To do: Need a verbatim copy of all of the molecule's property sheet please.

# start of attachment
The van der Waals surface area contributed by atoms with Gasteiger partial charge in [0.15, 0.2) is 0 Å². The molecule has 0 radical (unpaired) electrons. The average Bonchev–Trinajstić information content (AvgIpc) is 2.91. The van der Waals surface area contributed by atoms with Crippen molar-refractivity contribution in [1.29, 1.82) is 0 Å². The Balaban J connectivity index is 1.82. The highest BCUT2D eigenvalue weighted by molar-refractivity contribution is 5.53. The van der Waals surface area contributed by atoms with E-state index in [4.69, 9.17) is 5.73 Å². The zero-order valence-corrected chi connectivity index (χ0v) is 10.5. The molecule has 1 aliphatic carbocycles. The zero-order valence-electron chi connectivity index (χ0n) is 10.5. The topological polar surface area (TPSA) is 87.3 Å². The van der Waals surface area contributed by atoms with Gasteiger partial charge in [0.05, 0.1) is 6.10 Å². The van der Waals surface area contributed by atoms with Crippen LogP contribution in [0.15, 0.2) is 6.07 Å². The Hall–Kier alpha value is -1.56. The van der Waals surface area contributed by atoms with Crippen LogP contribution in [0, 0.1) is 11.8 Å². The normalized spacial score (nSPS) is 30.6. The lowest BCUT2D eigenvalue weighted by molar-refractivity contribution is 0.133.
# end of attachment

The van der Waals surface area contributed by atoms with Gasteiger partial charge in [0.15, 0.2) is 0 Å². The molecule has 0 radical (unpaired) electrons. The average Bonchev–Trinajstić information content (AvgIpc) is 2.91. The van der Waals surface area contributed by atoms with Crippen molar-refractivity contribution in [1.29, 1.82) is 0 Å². The Balaban J connectivity index is 1.82. The highest BCUT2D eigenvalue weighted by molar-refractivity contribution is 5.53. The van der Waals surface area contributed by atoms with E-state index in [4.69, 9.17) is 5.73 Å². The zero-order valence-corrected chi connectivity index (χ0v) is 10.5. The molecule has 1 aliphatic carbocycles. The zero-order valence-electron chi connectivity index (χ0n) is 10.5. The topological polar surface area (TPSA) is 87.3 Å². The van der Waals surface area contributed by atoms with Gasteiger partial charge in [0.05, 0.1) is 6.10 Å². The van der Waals surface area contributed by atoms with Crippen LogP contribution in [0.15, 0.2) is 6.07 Å². The Hall–Kier alpha value is -1.56. The van der Waals surface area contributed by atoms with Crippen LogP contribution in [0, 0.1) is 11.8 Å². The normalized spacial score (nSPS) is 30.6. The lowest BCUT2D eigenvalue weighted by molar-refractivity contribution is 0.133.